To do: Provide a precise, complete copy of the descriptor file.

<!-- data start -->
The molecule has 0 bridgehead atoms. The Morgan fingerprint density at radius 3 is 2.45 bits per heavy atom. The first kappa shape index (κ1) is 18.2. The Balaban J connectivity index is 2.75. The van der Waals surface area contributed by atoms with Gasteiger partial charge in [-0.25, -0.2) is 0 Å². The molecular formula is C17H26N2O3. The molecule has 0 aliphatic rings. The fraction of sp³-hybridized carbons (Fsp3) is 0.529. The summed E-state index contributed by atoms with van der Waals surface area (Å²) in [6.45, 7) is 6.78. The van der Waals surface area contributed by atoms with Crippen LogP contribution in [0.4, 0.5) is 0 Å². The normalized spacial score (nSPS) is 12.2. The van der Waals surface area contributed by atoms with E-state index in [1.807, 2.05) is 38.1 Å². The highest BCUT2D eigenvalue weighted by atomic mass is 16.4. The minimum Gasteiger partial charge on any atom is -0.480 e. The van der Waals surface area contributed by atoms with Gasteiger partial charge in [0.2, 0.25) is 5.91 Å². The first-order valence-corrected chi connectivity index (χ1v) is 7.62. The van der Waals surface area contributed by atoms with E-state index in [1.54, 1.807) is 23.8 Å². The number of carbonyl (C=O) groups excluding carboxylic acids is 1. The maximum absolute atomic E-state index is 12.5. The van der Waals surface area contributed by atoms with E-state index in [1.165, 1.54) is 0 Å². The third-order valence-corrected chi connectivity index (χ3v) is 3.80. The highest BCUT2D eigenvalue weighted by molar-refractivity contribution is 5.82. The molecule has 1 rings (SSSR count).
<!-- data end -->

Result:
The molecule has 0 bridgehead atoms. The Morgan fingerprint density at radius 3 is 2.45 bits per heavy atom. The first kappa shape index (κ1) is 18.2. The Balaban J connectivity index is 2.75. The van der Waals surface area contributed by atoms with Gasteiger partial charge in [-0.25, -0.2) is 0 Å². The molecular formula is C17H26N2O3. The molecule has 0 aliphatic rings. The fraction of sp³-hybridized carbons (Fsp3) is 0.529. The summed E-state index contributed by atoms with van der Waals surface area (Å²) in [6.45, 7) is 6.78. The van der Waals surface area contributed by atoms with Crippen LogP contribution in [0.4, 0.5) is 0 Å². The normalized spacial score (nSPS) is 12.2. The van der Waals surface area contributed by atoms with E-state index in [1.807, 2.05) is 38.1 Å². The highest BCUT2D eigenvalue weighted by atomic mass is 16.4. The minimum Gasteiger partial charge on any atom is -0.480 e. The van der Waals surface area contributed by atoms with Gasteiger partial charge in [0.2, 0.25) is 5.91 Å². The first-order valence-corrected chi connectivity index (χ1v) is 7.62. The van der Waals surface area contributed by atoms with E-state index in [1.54, 1.807) is 23.8 Å². The number of carbonyl (C=O) groups excluding carboxylic acids is 1. The maximum absolute atomic E-state index is 12.5. The van der Waals surface area contributed by atoms with E-state index in [1.165, 1.54) is 0 Å². The third-order valence-corrected chi connectivity index (χ3v) is 3.80. The highest BCUT2D eigenvalue weighted by molar-refractivity contribution is 5.82. The molecule has 1 rings (SSSR count).